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WNT signaling, skeletal development, and cancer research

In 2008, members of the Clinical Genetics Group identified mutations in a gene called WTX as the cause of osteopathia striata congenita with cranial sclerosis (OSCS). This is an X-linked dominant disorder characterized by the accrual of dense, sclerotic bone throughout the skeleton, most especially the skull. Males who are hemizygous for a disease-causing mutation are severely affected—not only with skeletal manifestations, but also with malformations in multiple organ systems, which are often life-limiting.

Several surprising aspects have arisen out of this discovery. For instance, WTX is a negative regulator of WNT signaling and it has also been shown to be a tumour suppressor gene, implicated in the development of Wilms tumour, a kidney cancer which primarily affects children. Ongoing work in the laboratory is aimed at disentangling this developmental disease-cancer link in addition to addressing questions around how defects in WNT signaling can cause such widespread malformations in several organ systems.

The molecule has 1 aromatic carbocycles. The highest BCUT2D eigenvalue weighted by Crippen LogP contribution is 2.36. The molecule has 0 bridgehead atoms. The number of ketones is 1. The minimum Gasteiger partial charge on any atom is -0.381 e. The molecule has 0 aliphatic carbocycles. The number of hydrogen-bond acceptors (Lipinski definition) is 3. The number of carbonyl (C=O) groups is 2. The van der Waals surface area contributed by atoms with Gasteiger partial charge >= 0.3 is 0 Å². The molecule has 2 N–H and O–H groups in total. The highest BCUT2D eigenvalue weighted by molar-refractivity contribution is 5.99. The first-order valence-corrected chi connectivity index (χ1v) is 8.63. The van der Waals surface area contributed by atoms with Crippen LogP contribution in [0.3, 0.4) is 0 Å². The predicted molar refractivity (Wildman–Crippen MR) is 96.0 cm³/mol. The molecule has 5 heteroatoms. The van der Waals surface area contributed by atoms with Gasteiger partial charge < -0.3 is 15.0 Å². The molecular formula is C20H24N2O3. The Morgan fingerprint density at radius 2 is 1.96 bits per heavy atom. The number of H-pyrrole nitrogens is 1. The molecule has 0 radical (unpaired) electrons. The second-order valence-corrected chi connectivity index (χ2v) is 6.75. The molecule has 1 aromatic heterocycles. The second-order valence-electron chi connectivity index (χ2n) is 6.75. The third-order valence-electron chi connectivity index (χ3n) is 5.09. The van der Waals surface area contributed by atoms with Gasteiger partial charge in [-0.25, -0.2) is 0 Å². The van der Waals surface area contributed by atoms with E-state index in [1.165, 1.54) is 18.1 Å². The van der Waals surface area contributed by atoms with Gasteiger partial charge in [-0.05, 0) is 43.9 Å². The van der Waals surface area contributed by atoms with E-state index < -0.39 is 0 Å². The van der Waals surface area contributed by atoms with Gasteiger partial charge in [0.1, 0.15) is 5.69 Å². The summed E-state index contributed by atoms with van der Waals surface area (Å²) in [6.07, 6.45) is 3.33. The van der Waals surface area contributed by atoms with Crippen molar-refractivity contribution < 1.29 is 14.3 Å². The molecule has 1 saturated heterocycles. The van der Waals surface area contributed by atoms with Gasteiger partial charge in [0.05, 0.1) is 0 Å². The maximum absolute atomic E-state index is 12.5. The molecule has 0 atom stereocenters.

Additionally, a variety of other sclerosing bone dysplasias have been under study in the lab, including disorders caused by defects in other components of the WNT signaling pathway and in retinoic acid metabolism.

Funded by Cure Kids, HRC, and the Marsden Fund